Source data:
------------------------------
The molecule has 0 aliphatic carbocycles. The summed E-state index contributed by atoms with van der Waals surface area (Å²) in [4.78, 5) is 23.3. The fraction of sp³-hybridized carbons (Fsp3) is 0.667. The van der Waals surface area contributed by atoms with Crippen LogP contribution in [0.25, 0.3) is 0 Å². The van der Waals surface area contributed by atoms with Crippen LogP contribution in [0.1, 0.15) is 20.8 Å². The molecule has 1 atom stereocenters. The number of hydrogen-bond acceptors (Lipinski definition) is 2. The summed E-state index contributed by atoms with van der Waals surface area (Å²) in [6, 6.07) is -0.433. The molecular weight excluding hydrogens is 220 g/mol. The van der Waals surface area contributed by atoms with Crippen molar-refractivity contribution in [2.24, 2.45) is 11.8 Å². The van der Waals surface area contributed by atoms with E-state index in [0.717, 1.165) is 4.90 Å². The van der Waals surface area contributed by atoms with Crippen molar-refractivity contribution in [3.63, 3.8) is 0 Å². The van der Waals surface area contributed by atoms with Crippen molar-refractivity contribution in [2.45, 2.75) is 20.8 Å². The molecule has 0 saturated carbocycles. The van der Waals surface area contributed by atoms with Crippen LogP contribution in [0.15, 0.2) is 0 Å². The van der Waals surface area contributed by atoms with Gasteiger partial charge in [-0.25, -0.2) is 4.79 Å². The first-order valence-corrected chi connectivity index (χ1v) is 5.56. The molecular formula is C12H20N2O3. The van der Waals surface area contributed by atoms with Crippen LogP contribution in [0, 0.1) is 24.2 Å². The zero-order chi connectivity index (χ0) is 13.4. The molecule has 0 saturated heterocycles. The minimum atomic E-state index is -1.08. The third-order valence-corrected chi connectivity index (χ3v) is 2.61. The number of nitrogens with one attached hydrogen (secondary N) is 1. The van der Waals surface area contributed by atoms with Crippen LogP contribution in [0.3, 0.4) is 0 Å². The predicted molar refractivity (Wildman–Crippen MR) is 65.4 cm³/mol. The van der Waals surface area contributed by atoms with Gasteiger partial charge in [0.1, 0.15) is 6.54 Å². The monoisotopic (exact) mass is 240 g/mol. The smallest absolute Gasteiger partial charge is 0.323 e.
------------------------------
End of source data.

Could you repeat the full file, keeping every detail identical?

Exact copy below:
The molecule has 0 aliphatic carbocycles. The summed E-state index contributed by atoms with van der Waals surface area (Å²) in [4.78, 5) is 23.3. The fraction of sp³-hybridized carbons (Fsp3) is 0.667. The van der Waals surface area contributed by atoms with Crippen LogP contribution in [0.25, 0.3) is 0 Å². The van der Waals surface area contributed by atoms with Crippen LogP contribution in [0.1, 0.15) is 20.8 Å². The molecule has 1 atom stereocenters. The number of hydrogen-bond acceptors (Lipinski definition) is 2. The summed E-state index contributed by atoms with van der Waals surface area (Å²) in [6, 6.07) is -0.433. The molecular weight excluding hydrogens is 220 g/mol. The van der Waals surface area contributed by atoms with Crippen molar-refractivity contribution in [2.24, 2.45) is 11.8 Å². The van der Waals surface area contributed by atoms with E-state index in [0.717, 1.165) is 4.90 Å². The van der Waals surface area contributed by atoms with Crippen molar-refractivity contribution in [3.63, 3.8) is 0 Å². The van der Waals surface area contributed by atoms with Crippen molar-refractivity contribution in [2.45, 2.75) is 20.8 Å². The molecule has 0 saturated carbocycles. The van der Waals surface area contributed by atoms with Crippen LogP contribution in [0.15, 0.2) is 0 Å². The van der Waals surface area contributed by atoms with Gasteiger partial charge in [-0.25, -0.2) is 4.79 Å². The first-order valence-corrected chi connectivity index (χ1v) is 5.56. The molecular formula is C12H20N2O3. The van der Waals surface area contributed by atoms with Crippen LogP contribution in [0, 0.1) is 24.2 Å². The zero-order chi connectivity index (χ0) is 13.4. The molecule has 0 saturated heterocycles. The minimum atomic E-state index is -1.08. The third-order valence-corrected chi connectivity index (χ3v) is 2.61. The number of nitrogens with one attached hydrogen (secondary N) is 1. The van der Waals surface area contributed by atoms with Crippen LogP contribution in [0.3, 0.4) is 0 Å². The predicted molar refractivity (Wildman–Crippen MR) is 65.4 cm³/mol. The van der Waals surface area contributed by atoms with Gasteiger partial charge in [0.1, 0.15) is 6.54 Å². The monoisotopic (exact) mass is 240 g/mol. The smallest absolute Gasteiger partial charge is 0.323 e.